WASHINGTON (Reuters) - U.S. House of Representatives Republicans on Thursday chose an ally of Speaker John Boehner for the No. 2 job in the chamber, a setback for some conservatives hoping to use a leadership election to boost their influence.
Representative Kevin McCarthy of California, already the third-ranking House Republican, was chosen to replace Eric Cantor as majority leader. He will control the House floor and help decide the party’s legislative priorities.
Steve Scalise, a Louisiana lawmaker with backing from Southern Republicans, beat out two other lawmakers on Thursday to replace McCarthy as party whip, drumming up votes for bills.
Tea Party Republicans had pushed for one of their own to join the leadership after a little-known professor defeated Cantor in his Virginia primary by accusing the majority leader of not pursuing a conservative enough agenda. Cantor will leave his position at the end of July. The race brought fresh turmoil to the caucus, as Tea Party favorites argued that Boehner and other, business-friendly leaders gave in too easily to Democrats on spending disputes.
Tea Party-aligned Republicans said after the vote that they were disappointed with the outcome of the majority leader race, in which Representative Raul Labrador of Idaho lost to McCarthy.
But they said Scalise could push leaders to hold their ground on key issues for conservatives, such as immigration reform and spending cuts.
He has a conservative reputation and leads the Republican Study Committee, a group that includes about two-thirds of House Republicans. But he also has a good relationship with Boehner.
“We really need him to whip the leadership,” said Representative John Fleming, who, like Scalise, is from Louisiana.
McCarthy is seen as having similar political views to Cantor, if a more laid-back leadership style. On Thursday, he emphasized economic issues and the Republican push to repeal President Barack Obama’s signature healthcare law.
“America is struggling. It’s struggling with a stagnant economy, a failed healthcare law,” he said.
McCarthy’s deputy, Peter Roskam of Illinois, was one of the lawmakers Scalise defeated to take the No. 3 spot. Representative Marlin Stutzman of Indiana, another Tea Party conservative, had also sought the job. Scalise emphasized his Southern conservative roots to solicit votes from lawmakers who view Boehner’s leadership team as too moderate. On Thursday, Scalise’s aides held placards that read “Geaux Scalise,” a play on Cajun words that is sometimes used by Louisiana sports fans.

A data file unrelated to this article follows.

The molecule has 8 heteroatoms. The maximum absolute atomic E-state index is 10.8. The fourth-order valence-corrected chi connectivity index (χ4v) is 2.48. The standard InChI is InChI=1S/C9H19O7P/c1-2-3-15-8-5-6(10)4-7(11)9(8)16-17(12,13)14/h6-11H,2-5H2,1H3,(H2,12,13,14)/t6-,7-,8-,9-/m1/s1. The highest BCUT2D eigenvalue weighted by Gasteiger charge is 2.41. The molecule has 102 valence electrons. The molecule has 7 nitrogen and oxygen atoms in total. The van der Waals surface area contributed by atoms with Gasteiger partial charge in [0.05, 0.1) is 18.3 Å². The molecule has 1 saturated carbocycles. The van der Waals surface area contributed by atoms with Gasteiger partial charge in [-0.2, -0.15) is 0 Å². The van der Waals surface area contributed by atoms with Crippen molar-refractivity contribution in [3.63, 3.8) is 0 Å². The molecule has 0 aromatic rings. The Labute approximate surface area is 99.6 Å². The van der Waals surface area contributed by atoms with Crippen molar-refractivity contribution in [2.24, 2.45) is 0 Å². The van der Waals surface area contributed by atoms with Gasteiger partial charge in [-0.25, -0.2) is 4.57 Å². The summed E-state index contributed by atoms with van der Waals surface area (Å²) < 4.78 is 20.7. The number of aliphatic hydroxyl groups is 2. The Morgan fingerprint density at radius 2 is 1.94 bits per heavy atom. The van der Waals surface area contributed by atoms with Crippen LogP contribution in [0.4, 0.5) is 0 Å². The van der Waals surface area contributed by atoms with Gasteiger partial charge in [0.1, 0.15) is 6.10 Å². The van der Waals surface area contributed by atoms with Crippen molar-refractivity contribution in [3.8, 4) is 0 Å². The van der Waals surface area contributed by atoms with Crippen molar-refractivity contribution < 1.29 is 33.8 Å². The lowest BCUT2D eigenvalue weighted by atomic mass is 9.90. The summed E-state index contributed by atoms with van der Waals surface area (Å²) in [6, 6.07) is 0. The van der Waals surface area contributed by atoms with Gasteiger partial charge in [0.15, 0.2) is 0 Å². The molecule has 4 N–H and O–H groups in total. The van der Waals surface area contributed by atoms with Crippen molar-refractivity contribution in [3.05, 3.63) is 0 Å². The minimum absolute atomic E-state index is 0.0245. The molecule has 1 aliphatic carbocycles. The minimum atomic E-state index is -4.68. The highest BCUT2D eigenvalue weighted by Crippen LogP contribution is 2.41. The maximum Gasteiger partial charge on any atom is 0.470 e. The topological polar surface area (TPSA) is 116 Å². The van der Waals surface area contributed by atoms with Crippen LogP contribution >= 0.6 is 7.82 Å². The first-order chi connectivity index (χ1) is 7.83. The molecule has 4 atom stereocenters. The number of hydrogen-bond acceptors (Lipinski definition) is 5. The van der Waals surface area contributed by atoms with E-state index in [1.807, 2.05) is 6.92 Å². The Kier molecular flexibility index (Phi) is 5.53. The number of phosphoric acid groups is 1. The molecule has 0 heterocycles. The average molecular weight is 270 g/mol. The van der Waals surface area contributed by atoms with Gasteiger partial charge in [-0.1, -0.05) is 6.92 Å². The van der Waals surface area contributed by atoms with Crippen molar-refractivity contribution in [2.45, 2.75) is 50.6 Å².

Republicans leaving the room told reporters the vibe in the room was not contentious and lawmakers who introduced the various candidates kept their statements positive.
“No sparks flew at all,” conservative Representative Steve King of Iowa said after the vote.
Still, Representative Walter Jones of North Carolina said there was frustration among conservatives after Labrador lost, even though he said it was “at least a little bit of a shake-up” to leadership that Scalise won.
The results could embolden Tea Party Republicans to push their own candidates after the November midterm elections, when the party will again select its leaders, including the House speaker. Boehner has said he plans to run again.
“It’s important that we have a new look in a new Congress, should we hold the house,” Jones said.
Representative Justin Amash of Michigan, a Labrador supporter, told reporters the Tea Party candidate had a strong showing. But he said it would be harder to unseat current leaders after the midterms. “I think this was our best shot to change leadership,” he said.
Reporting by Susan Cornwell, additional reporting by David Lawder and Julia Edwards, writing by Emily Stephenson; Editing by Jonathan Oatis